Benito Pérez Galdós
Translated by Karen O. Austin
(Athens, Ohio: Ohio University Press, 1980)
My inadvertent “Galdós in English translation” project continues with his first novel…
The Shadow (La sombra) was written by Galdós in 1866 or 1867 but wasn’t published until 1870 in serial form. It was his first novel and, although I think it stands reasonably well on its own, it suffers in comparison to his later works. Even so there are some nice touches, especially his use of alternating narration providing much of the tension and ambiguity (already!) in this work. Then there’s the quirkiness of the story, including touches of romance and gothic horror, all while making a social statement. But I get ahead of myself.
The (bizarre) story
One should begin at the beginning, that is, by telling the reader just who this don Anselmo is; by telling him of his life, his habits, by speaking of his character and appearance, without omitting the fact that everyone who knew him considered him to be stark raving mad. This opinion was general, unanimous, deeply rooted, and the frequent flashes of genius of that incomparable man, his moments of good sense and eloquence, the affable courtesy with which he lent himself to the telling of the most curious events of life, making discreet use in his narrations of his prodigious imagination, were insufficient to belie it. They said that he did idiotic things, that his life was a series of innumerable follies, and that he became engrossed in strange and incomprehensible pursuits not undertaken by anyone else, in sum, that he was a strange fellow who had never been known to do anything right, the way the rest of us normally do things.
The unnamed narrator of the opening paragraph introduces Anselmo (referred to occasionally as the doctor)as people currently see him. The eccentricity of his dress, manners, and house are described in great detail. The narrator then meets with Anselmo over a couple of evenings and hears his story from years ago.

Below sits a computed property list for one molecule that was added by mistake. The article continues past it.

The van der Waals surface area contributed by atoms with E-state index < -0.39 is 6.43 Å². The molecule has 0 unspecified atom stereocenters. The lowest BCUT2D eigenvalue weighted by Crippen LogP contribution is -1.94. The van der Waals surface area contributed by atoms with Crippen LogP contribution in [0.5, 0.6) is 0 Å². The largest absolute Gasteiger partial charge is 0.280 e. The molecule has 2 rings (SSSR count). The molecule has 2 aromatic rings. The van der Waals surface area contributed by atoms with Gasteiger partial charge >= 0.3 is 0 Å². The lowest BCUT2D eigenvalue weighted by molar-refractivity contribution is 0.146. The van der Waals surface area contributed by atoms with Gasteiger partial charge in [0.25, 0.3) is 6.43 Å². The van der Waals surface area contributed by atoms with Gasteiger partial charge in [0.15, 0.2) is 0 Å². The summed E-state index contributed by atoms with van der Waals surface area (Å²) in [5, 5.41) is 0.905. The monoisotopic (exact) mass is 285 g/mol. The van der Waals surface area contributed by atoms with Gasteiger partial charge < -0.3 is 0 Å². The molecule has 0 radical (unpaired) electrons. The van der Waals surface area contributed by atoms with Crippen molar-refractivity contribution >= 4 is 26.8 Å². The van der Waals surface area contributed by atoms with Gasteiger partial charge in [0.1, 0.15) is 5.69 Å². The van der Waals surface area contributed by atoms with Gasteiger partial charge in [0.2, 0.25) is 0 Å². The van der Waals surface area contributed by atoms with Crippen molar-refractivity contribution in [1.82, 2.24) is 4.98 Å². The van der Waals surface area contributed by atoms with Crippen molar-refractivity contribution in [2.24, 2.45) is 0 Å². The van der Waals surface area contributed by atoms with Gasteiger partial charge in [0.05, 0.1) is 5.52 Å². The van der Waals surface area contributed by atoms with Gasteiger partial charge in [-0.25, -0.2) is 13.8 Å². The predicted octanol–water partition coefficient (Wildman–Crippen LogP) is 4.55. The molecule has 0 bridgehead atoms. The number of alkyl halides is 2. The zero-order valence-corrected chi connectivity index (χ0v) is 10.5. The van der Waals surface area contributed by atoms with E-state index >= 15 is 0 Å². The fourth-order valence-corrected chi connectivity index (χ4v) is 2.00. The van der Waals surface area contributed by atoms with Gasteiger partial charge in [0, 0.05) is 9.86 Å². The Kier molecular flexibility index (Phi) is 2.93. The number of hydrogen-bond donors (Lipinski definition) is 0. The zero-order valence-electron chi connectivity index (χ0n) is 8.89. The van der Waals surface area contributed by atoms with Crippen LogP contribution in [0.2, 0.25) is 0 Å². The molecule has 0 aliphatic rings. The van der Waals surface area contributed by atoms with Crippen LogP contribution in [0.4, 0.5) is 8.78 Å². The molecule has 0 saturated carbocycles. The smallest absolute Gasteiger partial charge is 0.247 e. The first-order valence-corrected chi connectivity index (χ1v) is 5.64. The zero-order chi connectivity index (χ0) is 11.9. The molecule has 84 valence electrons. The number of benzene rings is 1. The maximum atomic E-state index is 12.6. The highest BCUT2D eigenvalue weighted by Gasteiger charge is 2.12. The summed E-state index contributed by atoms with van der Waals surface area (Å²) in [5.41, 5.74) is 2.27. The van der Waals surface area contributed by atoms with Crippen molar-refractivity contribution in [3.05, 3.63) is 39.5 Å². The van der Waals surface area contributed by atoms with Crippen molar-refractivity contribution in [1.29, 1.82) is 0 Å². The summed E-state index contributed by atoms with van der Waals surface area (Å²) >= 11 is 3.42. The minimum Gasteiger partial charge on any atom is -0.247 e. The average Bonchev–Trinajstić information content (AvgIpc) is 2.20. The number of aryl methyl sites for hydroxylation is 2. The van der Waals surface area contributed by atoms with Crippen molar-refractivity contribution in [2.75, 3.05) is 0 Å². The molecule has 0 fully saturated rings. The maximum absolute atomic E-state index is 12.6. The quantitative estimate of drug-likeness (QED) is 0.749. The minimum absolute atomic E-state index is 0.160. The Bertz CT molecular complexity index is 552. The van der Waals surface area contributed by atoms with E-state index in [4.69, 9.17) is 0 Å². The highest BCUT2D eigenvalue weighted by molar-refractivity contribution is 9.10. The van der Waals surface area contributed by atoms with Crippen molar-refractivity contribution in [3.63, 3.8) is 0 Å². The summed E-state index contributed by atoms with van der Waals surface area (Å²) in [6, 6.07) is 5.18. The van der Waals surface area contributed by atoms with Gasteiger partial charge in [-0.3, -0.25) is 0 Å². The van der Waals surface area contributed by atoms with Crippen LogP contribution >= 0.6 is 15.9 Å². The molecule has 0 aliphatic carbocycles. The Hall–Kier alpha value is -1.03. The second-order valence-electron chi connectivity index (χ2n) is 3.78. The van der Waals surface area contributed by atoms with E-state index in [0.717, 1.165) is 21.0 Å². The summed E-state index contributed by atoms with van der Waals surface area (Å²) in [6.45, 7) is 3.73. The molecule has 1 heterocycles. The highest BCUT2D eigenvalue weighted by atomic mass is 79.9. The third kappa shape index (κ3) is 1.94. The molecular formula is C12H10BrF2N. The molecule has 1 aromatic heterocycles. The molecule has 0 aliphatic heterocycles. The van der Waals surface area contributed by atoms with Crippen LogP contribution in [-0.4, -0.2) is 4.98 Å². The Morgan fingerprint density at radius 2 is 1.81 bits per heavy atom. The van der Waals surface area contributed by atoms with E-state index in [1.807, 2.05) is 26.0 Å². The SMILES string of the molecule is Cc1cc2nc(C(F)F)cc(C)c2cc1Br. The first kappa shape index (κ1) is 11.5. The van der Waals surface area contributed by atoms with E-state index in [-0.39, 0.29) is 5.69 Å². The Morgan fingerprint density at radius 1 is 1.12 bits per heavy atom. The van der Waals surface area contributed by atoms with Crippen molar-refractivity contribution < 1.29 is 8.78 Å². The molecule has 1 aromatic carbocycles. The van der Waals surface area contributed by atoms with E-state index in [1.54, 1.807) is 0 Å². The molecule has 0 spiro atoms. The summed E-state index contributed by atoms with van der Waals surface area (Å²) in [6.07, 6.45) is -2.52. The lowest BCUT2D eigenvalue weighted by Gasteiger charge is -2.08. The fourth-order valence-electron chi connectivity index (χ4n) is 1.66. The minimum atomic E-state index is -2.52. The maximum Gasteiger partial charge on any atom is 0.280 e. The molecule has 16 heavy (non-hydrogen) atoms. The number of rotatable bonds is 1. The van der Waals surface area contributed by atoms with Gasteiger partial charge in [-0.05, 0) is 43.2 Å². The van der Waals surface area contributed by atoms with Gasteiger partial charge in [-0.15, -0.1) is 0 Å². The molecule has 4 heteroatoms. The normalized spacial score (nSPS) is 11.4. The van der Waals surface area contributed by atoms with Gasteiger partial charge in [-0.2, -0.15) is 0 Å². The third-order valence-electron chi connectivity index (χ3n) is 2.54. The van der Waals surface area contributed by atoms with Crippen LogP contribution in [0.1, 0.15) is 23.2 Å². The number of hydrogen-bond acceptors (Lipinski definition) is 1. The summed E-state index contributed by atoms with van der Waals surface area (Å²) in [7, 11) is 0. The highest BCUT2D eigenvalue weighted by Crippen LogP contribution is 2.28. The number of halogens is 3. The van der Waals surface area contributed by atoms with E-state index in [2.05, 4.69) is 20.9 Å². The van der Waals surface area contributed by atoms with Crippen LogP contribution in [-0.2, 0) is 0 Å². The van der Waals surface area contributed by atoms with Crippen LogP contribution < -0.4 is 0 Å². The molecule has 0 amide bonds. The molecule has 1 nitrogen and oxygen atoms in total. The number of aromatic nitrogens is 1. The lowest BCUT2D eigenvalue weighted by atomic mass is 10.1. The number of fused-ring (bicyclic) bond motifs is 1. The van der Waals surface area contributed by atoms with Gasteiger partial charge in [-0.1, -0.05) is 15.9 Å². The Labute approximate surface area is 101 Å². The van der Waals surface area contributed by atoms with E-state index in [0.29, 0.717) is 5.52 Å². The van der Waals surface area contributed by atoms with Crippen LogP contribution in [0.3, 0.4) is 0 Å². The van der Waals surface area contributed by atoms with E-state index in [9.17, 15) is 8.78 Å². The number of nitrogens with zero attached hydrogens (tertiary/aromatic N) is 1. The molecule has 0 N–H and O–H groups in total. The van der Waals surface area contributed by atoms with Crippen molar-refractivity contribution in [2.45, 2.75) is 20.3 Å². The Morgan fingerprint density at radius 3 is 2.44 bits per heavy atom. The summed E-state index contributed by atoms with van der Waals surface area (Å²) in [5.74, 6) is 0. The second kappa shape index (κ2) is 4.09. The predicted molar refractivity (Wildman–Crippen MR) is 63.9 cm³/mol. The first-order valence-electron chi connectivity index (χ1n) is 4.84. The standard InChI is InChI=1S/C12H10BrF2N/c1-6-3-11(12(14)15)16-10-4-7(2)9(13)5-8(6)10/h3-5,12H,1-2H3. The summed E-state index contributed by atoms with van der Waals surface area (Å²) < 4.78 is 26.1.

Anselmo marries a young woman, Elena, and his love for her causes his already unstable senses to feverishly work overtime. He imagines the figure of Paris, from a very sensual painting of Helen of Troy and Paris, disappears from the canvas. He also imagines hearing a male voice in Elena’s room and, upon his approach, what sounds like fleeing footsteps. In a rage, Anselmo breaks open the door to her room. He finds nothing and notices the window is closed and the interior door is locked. The fright to his wife, though, was very real. A second occurrence of hearing voices in his wife's room causes him to intrude again, but this time he thinks he sees a shadow escape though the window. Anselmo follows the shadow into the garden. Thinking he sees the figure hiding in the well he spends all evening filling it up with rocks. Anselmo feels tortured by betrayal, but a few days later in his bedroom the shadow takes corporeal form as Paris from the painting. They hold conversations that depress the doctor, driving him mad with the realization that he will never shake such a being, so he challenges Paris to a duel. Even though Anselmo’s shot would be deadly to a mortal, Paris lives. Anselmo has the being brought to his bedroom and they continue to hold conversations, heightening the husband’s shame at the loss of his honor.
Anselmo then reveals that his damaged honor may have a real basis—a young man, Alejandro, who lives for seducing women. While Elena’s family knows of Alejandro’s visits, they believe her part in the "affair" to be innocent. The gossip in town, though, tells a different story. Anselmo’s mental stability disintegrates and his treatment of Elena causes her health to deteriorate. Eventually she dies and Paris disappears, although the question of his reappearance in the painting is left unanswered.